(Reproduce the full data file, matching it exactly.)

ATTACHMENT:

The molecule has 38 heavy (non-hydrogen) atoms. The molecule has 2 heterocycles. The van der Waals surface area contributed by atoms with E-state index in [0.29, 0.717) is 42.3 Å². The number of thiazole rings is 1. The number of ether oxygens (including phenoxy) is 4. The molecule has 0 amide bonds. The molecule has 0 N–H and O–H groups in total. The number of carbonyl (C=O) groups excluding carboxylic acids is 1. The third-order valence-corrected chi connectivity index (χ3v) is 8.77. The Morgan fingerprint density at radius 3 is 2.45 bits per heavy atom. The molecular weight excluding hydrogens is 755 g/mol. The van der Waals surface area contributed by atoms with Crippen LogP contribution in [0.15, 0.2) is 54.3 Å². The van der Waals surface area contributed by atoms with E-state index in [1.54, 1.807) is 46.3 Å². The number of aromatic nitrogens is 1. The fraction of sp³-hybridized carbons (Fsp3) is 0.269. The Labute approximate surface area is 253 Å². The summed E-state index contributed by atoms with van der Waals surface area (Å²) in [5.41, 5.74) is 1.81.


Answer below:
The molecule has 38 heavy (non-hydrogen) atoms. The molecule has 2 heterocycles. The van der Waals surface area contributed by atoms with E-state index in [0.29, 0.717) is 42.3 Å². The number of thiazole rings is 1. The number of ether oxygens (including phenoxy) is 4. The molecule has 0 amide bonds. The molecule has 0 N–H and O–H groups in total. The number of carbonyl (C=O) groups excluding carboxylic acids is 1. The third-order valence-corrected chi connectivity index (χ3v) is 8.77. The Morgan fingerprint density at radius 3 is 2.45 bits per heavy atom. The molecular weight excluding hydrogens is 755 g/mol. The van der Waals surface area contributed by atoms with Crippen LogP contribution in [0.15, 0.2) is 54.3 Å². The van der Waals surface area contributed by atoms with E-state index in [1.54, 1.807) is 46.3 Å². The number of aromatic nitrogens is 1. The fraction of sp³-hybridized carbons (Fsp3) is 0.269. The Labute approximate surface area is 253 Å². The summed E-state index contributed by atoms with van der Waals surface area (Å²) in [5.41, 5.74) is 1.81.